skip to Main Content

WFH 2021: How to become a part of the team (remotely!)

2020 and 2021 have both come with a unique set of challenges, especially when it comes to joining a new team or onboarding with a new organization.  A few things that occurred to me as I recently joined the TalentQuest team:

How was I going to feel united with the team when all our interactions occur over Teams meetings?

How will I have those “water cooler” moments where I could bump into someone from another team or another department?

How was I going to get up to speed when shadowing another employee can’t happen?

The best way to help an employee feel welcome at a time when it may be a long time before meeting the extended team, live, is to have a plan in place. It doesn’t need to be a lengthy, highly choreographed onboarding process where you need to roll out the red carpet. If you search the web for onboarding processes, you’ll generally find a series of lists that cover the common key areas like: Tech; Training; and Communication. But there’s a very important 4th piece that can be overlooked in the WFH era: opportunities to connect informally and build relationships.

Here are a few ways to overcome the challenge of building team relationships remotely:

1. The announcement

Make the announcement to the rest of the organization that a new member has joined the crew.  Include a headshot or fun photo of them, speak about what they like to do on a personal level, share some information on their background, and include anything else that adds color to their story.  You can take this a step further and share your new team member’s LinkedIn page on your corporate LinkedIn page (or other social media account) for additional recognition.

2. Team introductions

This is a no-brainer, but your new hires need to meet everyone on their team. It can be done through 1:1 meetings or a group meeting, but it should be outside of general work conversations. Help them feel welcome by giving them time to build relationships with their peers. It’s a great time to highlight how their skills and personality make them a great fit on the team. I’m willing to bet that someone on your team has had trouble in the past building a PivotTable or Spreadsheet and through these informal ‘visits’, it is uncovered that you are now the Excel expert on the team! Not only that, but now you know who to tap for help on tasks that you may need support on.

3. Q/A with department leads

For larger organizations, this may be more of a challenge, but I believe it brings a lot of value to both new hires and leaders.  In my first few weeks at TalentQuest, I got a chance to sit down with every department head to hear about how that department functions, where their focus is going be over the next few years, the challenges that they are facing, and how I can best work in tandem to their direct reports.  This provided a tremendous amount of context for where the organization is going and where I can help to make the biggest impact.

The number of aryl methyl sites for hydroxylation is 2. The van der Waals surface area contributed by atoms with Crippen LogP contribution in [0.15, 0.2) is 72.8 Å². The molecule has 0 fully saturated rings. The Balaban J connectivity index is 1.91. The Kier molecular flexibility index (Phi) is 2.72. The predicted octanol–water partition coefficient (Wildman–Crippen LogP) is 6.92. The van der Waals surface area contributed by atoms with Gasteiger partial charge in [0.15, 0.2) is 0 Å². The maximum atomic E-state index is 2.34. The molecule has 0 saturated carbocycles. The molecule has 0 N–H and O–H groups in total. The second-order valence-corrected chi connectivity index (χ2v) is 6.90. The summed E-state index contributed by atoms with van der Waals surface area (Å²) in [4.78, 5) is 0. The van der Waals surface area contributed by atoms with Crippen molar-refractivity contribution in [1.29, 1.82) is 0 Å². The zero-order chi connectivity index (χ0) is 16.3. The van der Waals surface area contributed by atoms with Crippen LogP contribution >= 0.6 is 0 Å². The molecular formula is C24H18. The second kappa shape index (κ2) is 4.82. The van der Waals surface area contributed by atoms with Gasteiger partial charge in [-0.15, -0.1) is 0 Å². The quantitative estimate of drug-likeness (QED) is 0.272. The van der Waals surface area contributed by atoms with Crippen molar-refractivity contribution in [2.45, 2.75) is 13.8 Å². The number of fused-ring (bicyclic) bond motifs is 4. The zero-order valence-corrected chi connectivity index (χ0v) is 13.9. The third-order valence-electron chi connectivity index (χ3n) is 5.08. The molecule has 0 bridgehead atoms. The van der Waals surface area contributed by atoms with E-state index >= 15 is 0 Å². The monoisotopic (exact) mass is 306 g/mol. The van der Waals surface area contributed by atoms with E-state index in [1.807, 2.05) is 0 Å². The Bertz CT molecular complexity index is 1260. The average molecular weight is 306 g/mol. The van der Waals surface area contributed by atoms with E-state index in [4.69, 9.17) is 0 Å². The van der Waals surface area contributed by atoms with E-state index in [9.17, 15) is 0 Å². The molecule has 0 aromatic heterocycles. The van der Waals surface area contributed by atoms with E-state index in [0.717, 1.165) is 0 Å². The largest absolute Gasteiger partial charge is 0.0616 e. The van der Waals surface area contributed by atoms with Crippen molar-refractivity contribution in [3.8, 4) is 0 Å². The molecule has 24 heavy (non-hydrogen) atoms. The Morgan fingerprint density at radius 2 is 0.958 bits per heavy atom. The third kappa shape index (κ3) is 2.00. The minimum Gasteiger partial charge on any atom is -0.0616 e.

4. Dedicated virtual happy hours

Days after I joined TalentQuest, they had organized an employee-wide “virtual trivia happy hour”.  Teams were completely randomized, and we had to work together to win the grand prize (don’t forget the bragging rights).  I met plenty of new faces and learned more about my fellow TQers as some questions were based on their personal background and experiences.  I’ve found that these events have really served me, in the absence of those “water cooler” moments mentioned earlier.

5. On-going check-ins with everyone!

Most companies are probably already scheduling these with new hires, but they generally come from their direct manager.  The way you can differentiate your organization is have other members on the team reach out for these check-ins.  This helps your team cultivate internal relationships and promotes the team mindset that so many organizations benefit from.  Ask various people within your organization to pick a week over a new hire’s first 90-days to make scheduling these check-ins even easier.

Onboarding doesn’t need to be an elaborate process.  The most important part that organizations miss is the opportunity to ensure that remote employees integrate well into their teams and the organization.  In the WFH world, many employees find it challenging to build relationships over the phone (or video conference) when compared to in-person.  Implementing just a few of the ideas that I shared with you can help to make this process much more organic and straightforward.

What are you doing to stay connected and build relationships at your organization while WFH?

Back To Top